Britain is gaining a reputation as a country where overseas students are not welcome, because of the Government’s hostile approach to UK immigration, according to Cambridge University’s vice-chancellor.
Prof Leszek Borysiewicz, who is the son of Polish refugees, said that although applications to Cambridge have not fallen, there was an increasingly feeling, particularly in India, that foreign students are not wanted. Figures show that applications to UK universities from Indian students dropped by 38 per cent in 2011/12, while there was a 62 per cent fall in Pakistani applications.
Prof Borysiewicz told The Guardian: "When I think of how my parents were welcomed to this country, I find that actually quite saddening. I do feel we are an open, democratic country and we should be setting the standards for the rest of the world, not hindering them."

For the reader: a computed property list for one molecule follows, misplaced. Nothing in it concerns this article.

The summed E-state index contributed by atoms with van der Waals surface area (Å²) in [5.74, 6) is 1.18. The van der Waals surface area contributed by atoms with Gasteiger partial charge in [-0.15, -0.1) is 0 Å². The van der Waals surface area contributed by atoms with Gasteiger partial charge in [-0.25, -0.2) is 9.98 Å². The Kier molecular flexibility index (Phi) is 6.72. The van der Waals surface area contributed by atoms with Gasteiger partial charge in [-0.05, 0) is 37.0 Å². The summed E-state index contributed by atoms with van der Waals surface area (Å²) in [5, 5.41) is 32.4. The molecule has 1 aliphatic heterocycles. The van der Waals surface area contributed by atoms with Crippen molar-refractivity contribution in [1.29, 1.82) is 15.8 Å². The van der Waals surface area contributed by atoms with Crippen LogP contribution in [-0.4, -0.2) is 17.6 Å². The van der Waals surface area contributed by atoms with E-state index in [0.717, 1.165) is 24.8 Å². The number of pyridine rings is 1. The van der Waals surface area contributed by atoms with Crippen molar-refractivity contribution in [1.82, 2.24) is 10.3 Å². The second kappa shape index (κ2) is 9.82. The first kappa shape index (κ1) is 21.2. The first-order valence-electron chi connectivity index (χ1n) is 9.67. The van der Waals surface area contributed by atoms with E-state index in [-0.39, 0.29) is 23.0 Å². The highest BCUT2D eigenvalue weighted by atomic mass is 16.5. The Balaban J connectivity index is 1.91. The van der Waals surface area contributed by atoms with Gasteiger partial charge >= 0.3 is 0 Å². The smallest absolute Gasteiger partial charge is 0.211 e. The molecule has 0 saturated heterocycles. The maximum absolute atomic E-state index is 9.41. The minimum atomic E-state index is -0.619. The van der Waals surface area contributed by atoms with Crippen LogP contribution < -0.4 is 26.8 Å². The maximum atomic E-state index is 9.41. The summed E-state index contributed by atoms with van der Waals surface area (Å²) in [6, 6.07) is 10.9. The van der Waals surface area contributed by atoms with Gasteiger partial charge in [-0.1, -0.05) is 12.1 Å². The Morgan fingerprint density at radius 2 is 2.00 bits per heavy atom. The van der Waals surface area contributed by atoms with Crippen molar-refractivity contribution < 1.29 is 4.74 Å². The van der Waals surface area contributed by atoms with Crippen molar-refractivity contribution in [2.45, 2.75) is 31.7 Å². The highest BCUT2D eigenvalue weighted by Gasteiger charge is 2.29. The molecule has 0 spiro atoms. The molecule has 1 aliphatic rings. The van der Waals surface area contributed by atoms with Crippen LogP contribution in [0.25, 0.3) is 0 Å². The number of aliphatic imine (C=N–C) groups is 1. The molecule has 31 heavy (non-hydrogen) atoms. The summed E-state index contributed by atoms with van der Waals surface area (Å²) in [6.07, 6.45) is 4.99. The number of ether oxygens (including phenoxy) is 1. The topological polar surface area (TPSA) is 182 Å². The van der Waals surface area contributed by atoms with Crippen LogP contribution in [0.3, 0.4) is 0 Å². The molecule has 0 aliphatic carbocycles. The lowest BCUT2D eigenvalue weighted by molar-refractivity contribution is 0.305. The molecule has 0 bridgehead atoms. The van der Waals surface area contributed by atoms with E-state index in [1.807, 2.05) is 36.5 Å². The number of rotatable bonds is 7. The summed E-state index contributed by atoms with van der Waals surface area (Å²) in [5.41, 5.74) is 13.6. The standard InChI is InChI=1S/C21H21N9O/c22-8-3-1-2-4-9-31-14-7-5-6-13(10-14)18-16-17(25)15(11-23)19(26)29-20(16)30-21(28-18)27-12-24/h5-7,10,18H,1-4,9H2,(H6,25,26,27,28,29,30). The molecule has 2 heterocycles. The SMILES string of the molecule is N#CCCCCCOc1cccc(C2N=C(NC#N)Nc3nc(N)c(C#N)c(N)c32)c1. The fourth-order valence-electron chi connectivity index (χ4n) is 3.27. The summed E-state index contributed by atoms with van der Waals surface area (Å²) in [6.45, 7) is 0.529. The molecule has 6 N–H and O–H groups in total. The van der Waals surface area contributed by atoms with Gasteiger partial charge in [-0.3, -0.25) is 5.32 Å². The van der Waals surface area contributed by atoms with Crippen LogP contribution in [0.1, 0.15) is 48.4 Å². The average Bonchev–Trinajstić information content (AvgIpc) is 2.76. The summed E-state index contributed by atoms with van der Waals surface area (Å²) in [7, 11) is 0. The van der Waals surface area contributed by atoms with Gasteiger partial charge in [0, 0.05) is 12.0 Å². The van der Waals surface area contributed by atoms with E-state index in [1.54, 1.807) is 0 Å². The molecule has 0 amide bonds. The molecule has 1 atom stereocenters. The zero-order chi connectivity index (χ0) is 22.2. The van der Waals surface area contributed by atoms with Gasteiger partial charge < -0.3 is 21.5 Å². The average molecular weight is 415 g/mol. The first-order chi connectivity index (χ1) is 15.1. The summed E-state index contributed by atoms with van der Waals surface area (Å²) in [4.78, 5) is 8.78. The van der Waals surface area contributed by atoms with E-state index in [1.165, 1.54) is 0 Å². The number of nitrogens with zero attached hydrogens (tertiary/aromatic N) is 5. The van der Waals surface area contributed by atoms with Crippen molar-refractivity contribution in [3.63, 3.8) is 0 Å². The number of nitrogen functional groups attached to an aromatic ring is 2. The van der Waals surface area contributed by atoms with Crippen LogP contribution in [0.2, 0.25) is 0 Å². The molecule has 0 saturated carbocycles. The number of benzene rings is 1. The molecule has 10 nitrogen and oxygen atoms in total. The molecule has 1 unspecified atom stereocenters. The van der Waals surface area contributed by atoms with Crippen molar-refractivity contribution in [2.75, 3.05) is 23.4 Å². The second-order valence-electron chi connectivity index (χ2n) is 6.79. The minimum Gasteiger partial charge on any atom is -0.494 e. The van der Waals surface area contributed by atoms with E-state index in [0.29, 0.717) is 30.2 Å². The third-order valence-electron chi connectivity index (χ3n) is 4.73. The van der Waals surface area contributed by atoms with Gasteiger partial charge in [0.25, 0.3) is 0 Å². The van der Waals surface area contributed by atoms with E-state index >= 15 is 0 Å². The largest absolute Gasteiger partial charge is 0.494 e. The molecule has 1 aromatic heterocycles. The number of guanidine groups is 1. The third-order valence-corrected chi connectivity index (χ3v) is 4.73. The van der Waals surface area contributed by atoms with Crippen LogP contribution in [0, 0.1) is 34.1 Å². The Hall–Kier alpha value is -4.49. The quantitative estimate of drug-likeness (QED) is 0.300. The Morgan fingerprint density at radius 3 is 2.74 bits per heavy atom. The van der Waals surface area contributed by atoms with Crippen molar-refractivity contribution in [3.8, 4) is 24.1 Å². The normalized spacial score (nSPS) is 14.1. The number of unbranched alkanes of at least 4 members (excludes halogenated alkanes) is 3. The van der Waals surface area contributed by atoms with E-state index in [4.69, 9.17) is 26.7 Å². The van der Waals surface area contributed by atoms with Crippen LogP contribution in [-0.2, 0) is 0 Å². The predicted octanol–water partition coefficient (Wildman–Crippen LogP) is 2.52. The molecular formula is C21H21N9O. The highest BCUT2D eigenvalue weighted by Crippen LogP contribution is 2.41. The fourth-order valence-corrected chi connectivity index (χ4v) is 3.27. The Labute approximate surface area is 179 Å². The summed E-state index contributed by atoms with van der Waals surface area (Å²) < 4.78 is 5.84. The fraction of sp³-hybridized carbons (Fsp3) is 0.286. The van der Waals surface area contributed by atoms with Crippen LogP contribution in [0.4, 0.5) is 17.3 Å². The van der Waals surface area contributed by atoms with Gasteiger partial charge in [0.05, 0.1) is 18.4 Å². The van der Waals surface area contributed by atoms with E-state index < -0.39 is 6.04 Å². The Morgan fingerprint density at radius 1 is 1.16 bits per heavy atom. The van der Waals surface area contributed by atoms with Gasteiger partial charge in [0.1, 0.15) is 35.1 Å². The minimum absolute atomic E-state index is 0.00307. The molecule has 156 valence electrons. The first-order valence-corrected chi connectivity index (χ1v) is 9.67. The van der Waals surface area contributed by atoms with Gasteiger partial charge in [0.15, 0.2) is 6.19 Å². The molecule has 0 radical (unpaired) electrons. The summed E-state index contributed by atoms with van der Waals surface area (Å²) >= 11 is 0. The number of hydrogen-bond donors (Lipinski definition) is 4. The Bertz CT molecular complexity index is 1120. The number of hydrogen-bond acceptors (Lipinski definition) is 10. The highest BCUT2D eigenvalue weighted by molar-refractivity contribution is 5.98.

He said the UK should recognise the benefit that people from other cultures can bring to the country and pointed out that children of immigrant parents are among those who value education the most. Prof Borysiewicz said he “abhorred” efforts to set strict targets to cut migration figures, which the Government is aiming to reduce to 100,000 annually.
Prof Borysiewicz was born in Wales and did not speak English until he went to school.
However, he said his parents had made it very clear that the family’s future lay in Britain, where they arrived after the Second World War. He said that Polish families currently migrating to the UK held similar views and were making efforts to lay down roots and establish themselves in British society.
"One of Britain's greatest strengths has been in the way it has assimilated so many different communities, and we are a very plural and open society," he added.